Chile en nogada, vegetarian style

Plates of Chile en Nogada will be served all over Mexico on September 16, Mexico’s Día de la Independencia, and some of them may be vegetarian. Every large city in Mexico has vegetarian restaurants. In fact, a plate of beans, rice and tortillas, eaten by countless campesinos through the years, is comida vegetariana. For the carnivores, here is an earlier meat version of Chile en Nogada.

Chile en Nogada was first prepared in the city of Puebla in honor of the visiting Emperor Augustin de Iturbide in 1821. The green cilantro, white cream sauce and red pomegranate seeds, representing the Mexican flag, make for one of Mexico’s most colorful dishes. Nogada refers to the walnut cream sauce. Most recipes call for skinning the walnuts, something that seems beyond tedious to me. Skin the nuts if you wish, but the sauce is delicious with unskinned nuts.

To peel the chiles, first char them over a grill or a gas stove burner. You could also use a broiler, but I haven’t tried that. See complete instructions on roasting and peeling poblano chiles.

Chile en Nogada serves 4

  • 4 large poblano chiles, roasted and peeled
  • 1/2 large onion, chopped
  • 2 cloves garlic, minced
  • 1 tablespoon olive oil
  • 1/2 cup (2 oz/60 g) walnuts
  • 9 oz (260 g) drained (reserve juice), canned tomatoes or chopped, fresh tomatoes
  • 1/2 cup (2.8 oz/80 g) chopped dried peaches and pears or other dried fruit
  • 2 1/2 cups cooked lentils (about 18 oz/510 g cooked)
  • 2 bay leaves
  • 1 teaspoon Mexican oregano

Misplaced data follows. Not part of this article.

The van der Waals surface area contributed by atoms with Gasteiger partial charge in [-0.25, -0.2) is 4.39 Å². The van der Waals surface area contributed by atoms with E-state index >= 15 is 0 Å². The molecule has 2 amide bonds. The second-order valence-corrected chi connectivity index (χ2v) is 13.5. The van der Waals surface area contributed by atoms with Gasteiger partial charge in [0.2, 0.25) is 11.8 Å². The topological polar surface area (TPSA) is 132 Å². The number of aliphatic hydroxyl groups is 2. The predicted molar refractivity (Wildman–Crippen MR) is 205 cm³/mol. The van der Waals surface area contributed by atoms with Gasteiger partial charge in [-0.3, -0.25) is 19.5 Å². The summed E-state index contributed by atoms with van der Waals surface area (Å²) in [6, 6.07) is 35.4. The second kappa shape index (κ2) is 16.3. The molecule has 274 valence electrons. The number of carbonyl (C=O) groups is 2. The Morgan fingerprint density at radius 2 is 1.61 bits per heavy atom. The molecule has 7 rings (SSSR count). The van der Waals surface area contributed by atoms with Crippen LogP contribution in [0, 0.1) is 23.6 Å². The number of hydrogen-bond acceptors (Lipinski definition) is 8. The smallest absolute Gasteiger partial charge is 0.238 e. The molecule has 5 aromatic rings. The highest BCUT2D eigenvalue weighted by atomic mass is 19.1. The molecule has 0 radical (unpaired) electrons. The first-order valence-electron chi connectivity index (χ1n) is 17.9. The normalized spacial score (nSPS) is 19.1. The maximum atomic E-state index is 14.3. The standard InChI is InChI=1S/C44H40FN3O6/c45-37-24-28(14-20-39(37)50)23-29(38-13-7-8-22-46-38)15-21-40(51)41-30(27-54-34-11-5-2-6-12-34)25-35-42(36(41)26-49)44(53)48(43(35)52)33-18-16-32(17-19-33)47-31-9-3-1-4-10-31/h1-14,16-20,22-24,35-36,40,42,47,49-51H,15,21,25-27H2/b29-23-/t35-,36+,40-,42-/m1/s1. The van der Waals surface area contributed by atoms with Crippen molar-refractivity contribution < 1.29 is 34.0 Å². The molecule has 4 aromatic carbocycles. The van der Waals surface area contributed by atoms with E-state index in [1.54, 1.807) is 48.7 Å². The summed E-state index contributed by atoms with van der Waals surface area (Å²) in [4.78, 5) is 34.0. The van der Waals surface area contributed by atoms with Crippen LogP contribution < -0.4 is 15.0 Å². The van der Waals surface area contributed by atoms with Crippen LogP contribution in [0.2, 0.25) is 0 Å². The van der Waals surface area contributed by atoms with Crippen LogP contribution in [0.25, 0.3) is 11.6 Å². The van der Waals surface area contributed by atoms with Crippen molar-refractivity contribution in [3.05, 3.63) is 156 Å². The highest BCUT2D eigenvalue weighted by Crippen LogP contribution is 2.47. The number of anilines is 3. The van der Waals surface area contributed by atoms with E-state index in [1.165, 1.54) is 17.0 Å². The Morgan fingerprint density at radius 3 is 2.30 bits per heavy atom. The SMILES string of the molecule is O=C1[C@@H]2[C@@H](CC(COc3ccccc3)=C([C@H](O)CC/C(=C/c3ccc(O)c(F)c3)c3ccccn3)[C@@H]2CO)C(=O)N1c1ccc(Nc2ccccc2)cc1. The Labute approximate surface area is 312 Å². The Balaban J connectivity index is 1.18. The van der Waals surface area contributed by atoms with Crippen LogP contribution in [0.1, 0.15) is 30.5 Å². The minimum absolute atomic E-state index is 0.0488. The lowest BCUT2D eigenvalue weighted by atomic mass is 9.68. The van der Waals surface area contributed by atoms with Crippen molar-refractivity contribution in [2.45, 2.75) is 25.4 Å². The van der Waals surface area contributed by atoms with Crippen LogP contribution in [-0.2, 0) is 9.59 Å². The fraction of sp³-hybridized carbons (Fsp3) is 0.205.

• 1/2 teaspoon ground cinnamon
  • 1 teaspoon salt or to taste
  • 1 1/2 cups (360 ml) crema or sour cream
  • 34/ cups (75 g) walnut meat
  1. Slit one side of each chile, and remove seeds. Set aside.
  2. Saute onion and garlic in olive oil.
  3. Add cooked lentils, tomato, dried fruit, bay leaves, oregano, cinnamon and salt.
  4. Simmer for 10 minutes, adding reserved tomato juice or water to prevent lentils from becoming dry.
  5. While lentils and simmering, make sauce by combining crema and walnuts in blender until smooth. If too thick, thin with milk
  6. Fill chiles with lentil mixture.
  7. Spoon walnut sauce over chiles, and garnish with chopped cilantro and pomegranate seeds. Serve at room temperature.

Notes ~

~ If you cut into pomegranates the way I have for years, you may have found it a messy job, with juice everywhere and stained clothing. After some internet research, I found an efficient method to section the fruit.

  1. First, cut out the small spot where the flower was, cutting at an angle, but not through the skin into the seeds. Remove this “button”.
  2. Now notice the ridges that run from the flower end to the stem end. Make very shallow slits along these ridges through the skin from the flower end all the way to the stem end, being careful not to cut through to the juicy seeds. The slits should meet at the stem end of the pomegranate. If you see drops of juice, you are cutting too deeply.
  3. Holding the pomegranate, place both thumbs at the flower end and firmly pull out a section, releasing it along the slits. Now you are ready to pull out the individual seeds. It’s still not a good idea to wear white when you do this.

~ This recipe is adapted from a meat version, Chile en Nogada with Fresh Fruit, and published here in 2011.

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6 thoughts on “Chile en nogada, vegetarian style

  1. Linda Frakes

    Your original version of Chiles en Nogada is my favorite. I follow each step exactly as you’ve written and have success every time.

    1. The recipe with roasted tomatoes from 2010? After all these years I’m glad to hear this! My favorite, too. I’ll be following each step on Wednesday also, though this vegetarian version has been a nice switch from the standard. Buen provecho!

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